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Des Moines, Iowa 50310

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What Happens After a Kidney Transplant | Iowa Methodist Transplant Center

After Your Kidney Transplant

A kidney transplant patient will typically spend three-to-four days in the hospital, depending on the recovery process. The transplant team will see you every day while you are in the hospital. Transplant coordinators, transplant pharmacists and nursing staff will educate you and your support person about recovery, immunosuppressive medication and identification of rejection risks. We help walk you through this new journey to make the transition easier.

Discharge Planning

Discharge planning includes preparation for taking multiple medications, recognizing the signs of organ rejection, home monitoring of vital signs and follow-up doctor and lab appointments. Families are encouraged to participate in the learning process, as they will play a significant role in the patient's recovery.

Depending on your recovery, it is possible that you could be back to work within three-to-eight weeks after your transplant surgery. Nutritionists and dietitians will advise you to eat a low fat and low salt diet to help you stay healthy.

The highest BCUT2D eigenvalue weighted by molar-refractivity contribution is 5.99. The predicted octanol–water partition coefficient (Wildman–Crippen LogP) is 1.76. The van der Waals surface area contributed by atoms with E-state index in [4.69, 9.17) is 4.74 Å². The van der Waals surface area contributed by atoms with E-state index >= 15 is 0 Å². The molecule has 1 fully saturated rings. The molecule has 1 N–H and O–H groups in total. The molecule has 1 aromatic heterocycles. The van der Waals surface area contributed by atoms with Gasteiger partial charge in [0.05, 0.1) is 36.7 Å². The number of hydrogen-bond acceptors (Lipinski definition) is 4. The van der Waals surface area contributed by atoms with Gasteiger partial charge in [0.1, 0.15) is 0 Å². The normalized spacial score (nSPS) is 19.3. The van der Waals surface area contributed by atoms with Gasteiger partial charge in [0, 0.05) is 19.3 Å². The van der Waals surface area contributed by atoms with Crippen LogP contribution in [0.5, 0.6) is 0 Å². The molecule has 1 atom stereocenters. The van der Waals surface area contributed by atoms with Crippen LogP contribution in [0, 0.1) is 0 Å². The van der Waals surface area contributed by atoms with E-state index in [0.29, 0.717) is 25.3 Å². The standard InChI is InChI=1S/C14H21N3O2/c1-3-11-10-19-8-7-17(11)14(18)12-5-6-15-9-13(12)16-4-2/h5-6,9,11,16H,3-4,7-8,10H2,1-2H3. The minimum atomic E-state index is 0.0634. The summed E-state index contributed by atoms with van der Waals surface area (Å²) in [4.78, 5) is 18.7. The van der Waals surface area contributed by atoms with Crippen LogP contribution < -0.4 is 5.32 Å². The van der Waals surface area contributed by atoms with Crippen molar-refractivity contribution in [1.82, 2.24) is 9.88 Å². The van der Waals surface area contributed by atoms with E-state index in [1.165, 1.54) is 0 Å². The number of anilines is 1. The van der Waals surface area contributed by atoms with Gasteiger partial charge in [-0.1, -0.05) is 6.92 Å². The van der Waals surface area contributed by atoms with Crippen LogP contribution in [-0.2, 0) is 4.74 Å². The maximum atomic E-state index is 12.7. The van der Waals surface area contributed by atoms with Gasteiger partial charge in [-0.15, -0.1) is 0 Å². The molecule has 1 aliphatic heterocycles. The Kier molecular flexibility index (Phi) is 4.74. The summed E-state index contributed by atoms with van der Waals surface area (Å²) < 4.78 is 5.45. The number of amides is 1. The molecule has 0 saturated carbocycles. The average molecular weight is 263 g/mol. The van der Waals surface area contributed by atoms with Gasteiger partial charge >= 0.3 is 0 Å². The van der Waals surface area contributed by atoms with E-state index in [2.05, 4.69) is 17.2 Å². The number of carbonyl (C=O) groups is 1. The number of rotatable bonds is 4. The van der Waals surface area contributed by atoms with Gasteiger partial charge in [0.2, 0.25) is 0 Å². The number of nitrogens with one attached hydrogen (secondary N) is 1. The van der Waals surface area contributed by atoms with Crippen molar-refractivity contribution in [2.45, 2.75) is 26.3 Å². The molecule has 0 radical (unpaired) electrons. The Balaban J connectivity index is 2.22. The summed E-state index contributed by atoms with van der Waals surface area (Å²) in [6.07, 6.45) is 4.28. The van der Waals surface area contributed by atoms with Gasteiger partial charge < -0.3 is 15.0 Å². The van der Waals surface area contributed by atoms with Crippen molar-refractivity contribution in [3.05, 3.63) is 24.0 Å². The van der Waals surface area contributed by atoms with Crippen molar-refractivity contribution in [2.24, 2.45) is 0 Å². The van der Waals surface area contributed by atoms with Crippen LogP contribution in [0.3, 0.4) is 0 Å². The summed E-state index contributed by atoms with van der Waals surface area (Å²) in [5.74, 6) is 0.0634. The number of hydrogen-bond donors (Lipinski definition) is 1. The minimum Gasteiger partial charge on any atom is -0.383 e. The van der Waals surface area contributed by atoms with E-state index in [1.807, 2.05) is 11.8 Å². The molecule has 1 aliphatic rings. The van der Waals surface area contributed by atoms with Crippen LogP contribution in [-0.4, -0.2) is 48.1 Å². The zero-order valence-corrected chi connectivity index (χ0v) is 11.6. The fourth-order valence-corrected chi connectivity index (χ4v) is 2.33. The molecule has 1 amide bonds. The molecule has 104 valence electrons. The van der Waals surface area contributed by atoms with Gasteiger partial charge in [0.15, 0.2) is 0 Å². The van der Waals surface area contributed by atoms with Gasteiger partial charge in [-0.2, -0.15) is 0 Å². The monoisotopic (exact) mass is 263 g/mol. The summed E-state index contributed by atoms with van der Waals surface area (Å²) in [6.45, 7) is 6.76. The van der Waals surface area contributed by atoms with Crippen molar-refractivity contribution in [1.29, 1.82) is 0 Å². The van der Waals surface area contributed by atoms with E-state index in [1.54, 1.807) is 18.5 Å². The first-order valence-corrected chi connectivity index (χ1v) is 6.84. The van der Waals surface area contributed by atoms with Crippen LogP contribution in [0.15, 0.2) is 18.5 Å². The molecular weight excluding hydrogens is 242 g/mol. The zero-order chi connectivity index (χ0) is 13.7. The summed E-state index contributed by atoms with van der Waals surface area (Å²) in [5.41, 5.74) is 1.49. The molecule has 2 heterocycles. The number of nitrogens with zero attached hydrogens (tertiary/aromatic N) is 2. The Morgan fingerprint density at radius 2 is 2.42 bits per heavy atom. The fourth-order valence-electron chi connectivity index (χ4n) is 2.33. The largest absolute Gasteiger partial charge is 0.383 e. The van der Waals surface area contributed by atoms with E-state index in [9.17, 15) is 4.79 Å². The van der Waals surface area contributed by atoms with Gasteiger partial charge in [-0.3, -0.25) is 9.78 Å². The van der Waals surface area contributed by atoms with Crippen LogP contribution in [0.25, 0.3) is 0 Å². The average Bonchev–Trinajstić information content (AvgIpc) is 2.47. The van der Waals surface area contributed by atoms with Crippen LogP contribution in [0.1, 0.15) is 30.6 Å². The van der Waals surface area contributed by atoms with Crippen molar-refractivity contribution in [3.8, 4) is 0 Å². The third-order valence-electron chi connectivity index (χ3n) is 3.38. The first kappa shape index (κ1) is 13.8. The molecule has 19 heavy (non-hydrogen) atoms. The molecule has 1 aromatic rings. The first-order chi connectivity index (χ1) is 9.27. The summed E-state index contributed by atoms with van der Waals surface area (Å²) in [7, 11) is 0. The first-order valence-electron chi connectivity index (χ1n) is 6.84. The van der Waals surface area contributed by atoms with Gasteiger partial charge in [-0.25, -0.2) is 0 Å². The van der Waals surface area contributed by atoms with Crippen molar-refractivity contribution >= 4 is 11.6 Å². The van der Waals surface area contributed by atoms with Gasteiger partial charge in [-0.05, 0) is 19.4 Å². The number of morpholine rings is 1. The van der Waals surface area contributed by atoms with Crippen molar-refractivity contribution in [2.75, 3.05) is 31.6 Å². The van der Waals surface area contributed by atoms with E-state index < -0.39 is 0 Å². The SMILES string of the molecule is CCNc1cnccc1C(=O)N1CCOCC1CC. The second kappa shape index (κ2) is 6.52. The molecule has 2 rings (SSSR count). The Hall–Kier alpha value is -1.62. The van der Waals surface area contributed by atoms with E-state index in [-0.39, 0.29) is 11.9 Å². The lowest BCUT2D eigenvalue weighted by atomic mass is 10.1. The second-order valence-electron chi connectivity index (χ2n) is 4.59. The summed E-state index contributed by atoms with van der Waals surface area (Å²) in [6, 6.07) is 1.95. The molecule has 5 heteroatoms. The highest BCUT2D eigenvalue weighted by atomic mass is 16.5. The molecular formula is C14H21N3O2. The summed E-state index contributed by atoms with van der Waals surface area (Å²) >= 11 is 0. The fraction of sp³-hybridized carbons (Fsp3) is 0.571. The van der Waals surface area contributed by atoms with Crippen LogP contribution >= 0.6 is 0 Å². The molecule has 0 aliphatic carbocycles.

Post-Transplant Care

At this point in the kidney transplant process, the patient moves from a debilitating illness to a chronic, but manageable, illness. The medications and care needed by a post-transplant patient requires frequent contact and testing with the transplant program.

  • After you are discharged from the hospital, you will visit to the Transplant Center every week for the first month, with lab tests two times a week for three months.
  • You will continue seeing your original kidney doctor. We try to alternate the two appointments by scheduling your first appointment with the transplant team, and the next appointment with your kidney doctor.
  • You will see the transplant team for the first year after your transplant. After the first year, you "graduate" to seeing your kidney doctor. You will follow-up with the Transplant Center yearly unless you are having problems.

Kidney Rejection

One of the primary concerns with a kidney transplant is the possibility of rejection. Your body can fight off "invaders" such as bacteria and viruses. These same processes can attack your new kidney. Your doctor will prescribe you antirejection medication (immunosuppressants) to slow your body's defenses. Do not take any other medications unless you have discussed it with your transplant doctor first.

Possible side effects of antirejection medications include:

  • high blood pressure
  • heart problems
  • diabetes
  • weakened bones
  • weight gain
  • a higher risk of cancer and infections

Life After a Kidney Transplant

Receiving a new organ is truly a gift of life. Once the transplant surgery is over, and the patient has made a strong recovery, he or she can enjoy independence and a new quality of life. Many patients say there is a big and positive change in their lives following a transplant - and families also enjoy a new sense of freedom and hope.

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